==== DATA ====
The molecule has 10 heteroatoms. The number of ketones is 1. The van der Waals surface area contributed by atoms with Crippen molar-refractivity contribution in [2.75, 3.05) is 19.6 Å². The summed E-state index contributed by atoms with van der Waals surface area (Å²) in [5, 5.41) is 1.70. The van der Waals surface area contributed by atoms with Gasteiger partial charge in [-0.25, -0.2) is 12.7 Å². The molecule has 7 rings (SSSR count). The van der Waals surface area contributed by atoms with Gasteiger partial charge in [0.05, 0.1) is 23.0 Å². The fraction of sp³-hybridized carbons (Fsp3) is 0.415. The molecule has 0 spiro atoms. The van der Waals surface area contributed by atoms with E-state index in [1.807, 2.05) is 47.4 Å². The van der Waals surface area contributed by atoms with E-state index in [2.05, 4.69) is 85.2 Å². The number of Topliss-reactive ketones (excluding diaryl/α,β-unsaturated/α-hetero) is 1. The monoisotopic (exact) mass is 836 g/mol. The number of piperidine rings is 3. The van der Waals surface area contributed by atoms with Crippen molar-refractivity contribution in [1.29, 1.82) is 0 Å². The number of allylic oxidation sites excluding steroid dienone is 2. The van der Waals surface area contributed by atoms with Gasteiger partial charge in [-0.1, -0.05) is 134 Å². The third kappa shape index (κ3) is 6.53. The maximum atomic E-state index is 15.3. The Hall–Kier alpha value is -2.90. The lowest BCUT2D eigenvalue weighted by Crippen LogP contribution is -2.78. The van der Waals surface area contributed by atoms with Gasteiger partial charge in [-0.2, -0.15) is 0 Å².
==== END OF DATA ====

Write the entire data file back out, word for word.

The molecule has 10 heteroatoms. The number of ketones is 1. The van der Waals surface area contributed by atoms with Crippen molar-refractivity contribution in [2.75, 3.05) is 19.6 Å². The summed E-state index contributed by atoms with van der Waals surface area (Å²) in [5, 5.41) is 1.70. The van der Waals surface area contributed by atoms with Gasteiger partial charge in [-0.25, -0.2) is 12.7 Å². The molecule has 7 rings (SSSR count). The van der Waals surface area contributed by atoms with Gasteiger partial charge in [0.05, 0.1) is 23.0 Å². The fraction of sp³-hybridized carbons (Fsp3) is 0.415. The molecule has 0 spiro atoms. The van der Waals surface area contributed by atoms with E-state index in [1.807, 2.05) is 47.4 Å². The van der Waals surface area contributed by atoms with E-state index in [2.05, 4.69) is 85.2 Å². The number of Topliss-reactive ketones (excluding diaryl/α,β-unsaturated/α-hetero) is 1. The monoisotopic (exact) mass is 836 g/mol. The number of piperidine rings is 3. The van der Waals surface area contributed by atoms with Crippen molar-refractivity contribution in [1.29, 1.82) is 0 Å². The number of allylic oxidation sites excluding steroid dienone is 2. The van der Waals surface area contributed by atoms with Gasteiger partial charge in [-0.1, -0.05) is 134 Å². The third kappa shape index (κ3) is 6.53. The maximum atomic E-state index is 15.3. The Hall–Kier alpha value is -2.90. The lowest BCUT2D eigenvalue weighted by Crippen LogP contribution is -2.78. The van der Waals surface area contributed by atoms with Gasteiger partial charge in [-0.2, -0.15) is 0 Å².